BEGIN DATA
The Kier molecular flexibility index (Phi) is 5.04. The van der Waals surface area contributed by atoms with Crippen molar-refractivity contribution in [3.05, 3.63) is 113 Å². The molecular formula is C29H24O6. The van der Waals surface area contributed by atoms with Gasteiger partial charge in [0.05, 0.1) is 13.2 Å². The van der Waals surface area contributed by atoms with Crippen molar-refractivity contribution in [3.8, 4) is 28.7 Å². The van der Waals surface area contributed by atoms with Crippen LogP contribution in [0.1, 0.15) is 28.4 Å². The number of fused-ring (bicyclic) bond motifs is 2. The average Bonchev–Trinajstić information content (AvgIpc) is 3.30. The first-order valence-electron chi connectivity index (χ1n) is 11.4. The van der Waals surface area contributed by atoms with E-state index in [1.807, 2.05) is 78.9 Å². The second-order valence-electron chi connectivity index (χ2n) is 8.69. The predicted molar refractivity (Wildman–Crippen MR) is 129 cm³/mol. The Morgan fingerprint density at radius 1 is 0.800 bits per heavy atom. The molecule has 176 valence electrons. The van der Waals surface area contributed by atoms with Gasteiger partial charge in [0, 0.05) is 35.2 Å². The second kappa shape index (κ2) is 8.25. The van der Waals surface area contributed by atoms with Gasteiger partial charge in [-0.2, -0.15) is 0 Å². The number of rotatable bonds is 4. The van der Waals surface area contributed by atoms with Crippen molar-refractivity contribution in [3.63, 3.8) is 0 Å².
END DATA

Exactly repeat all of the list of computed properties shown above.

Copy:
The Kier molecular flexibility index (Phi) is 5.04. The van der Waals surface area contributed by atoms with Crippen molar-refractivity contribution in [3.05, 3.63) is 113 Å². The molecular formula is C29H24O6. The van der Waals surface area contributed by atoms with Gasteiger partial charge in [0.05, 0.1) is 13.2 Å². The van der Waals surface area contributed by atoms with Crippen molar-refractivity contribution in [3.8, 4) is 28.7 Å². The van der Waals surface area contributed by atoms with Crippen LogP contribution in [0.1, 0.15) is 28.4 Å². The number of fused-ring (bicyclic) bond motifs is 2. The average Bonchev–Trinajstić information content (AvgIpc) is 3.30. The first-order valence-electron chi connectivity index (χ1n) is 11.4. The van der Waals surface area contributed by atoms with E-state index in [1.807, 2.05) is 78.9 Å². The second-order valence-electron chi connectivity index (χ2n) is 8.69. The predicted molar refractivity (Wildman–Crippen MR) is 129 cm³/mol. The Morgan fingerprint density at radius 1 is 0.800 bits per heavy atom. The molecule has 176 valence electrons. The van der Waals surface area contributed by atoms with Gasteiger partial charge in [0, 0.05) is 35.2 Å². The second kappa shape index (κ2) is 8.25. The van der Waals surface area contributed by atoms with Gasteiger partial charge in [-0.2, -0.15) is 0 Å². The number of rotatable bonds is 4. The van der Waals surface area contributed by atoms with Crippen molar-refractivity contribution in [3.63, 3.8) is 0 Å².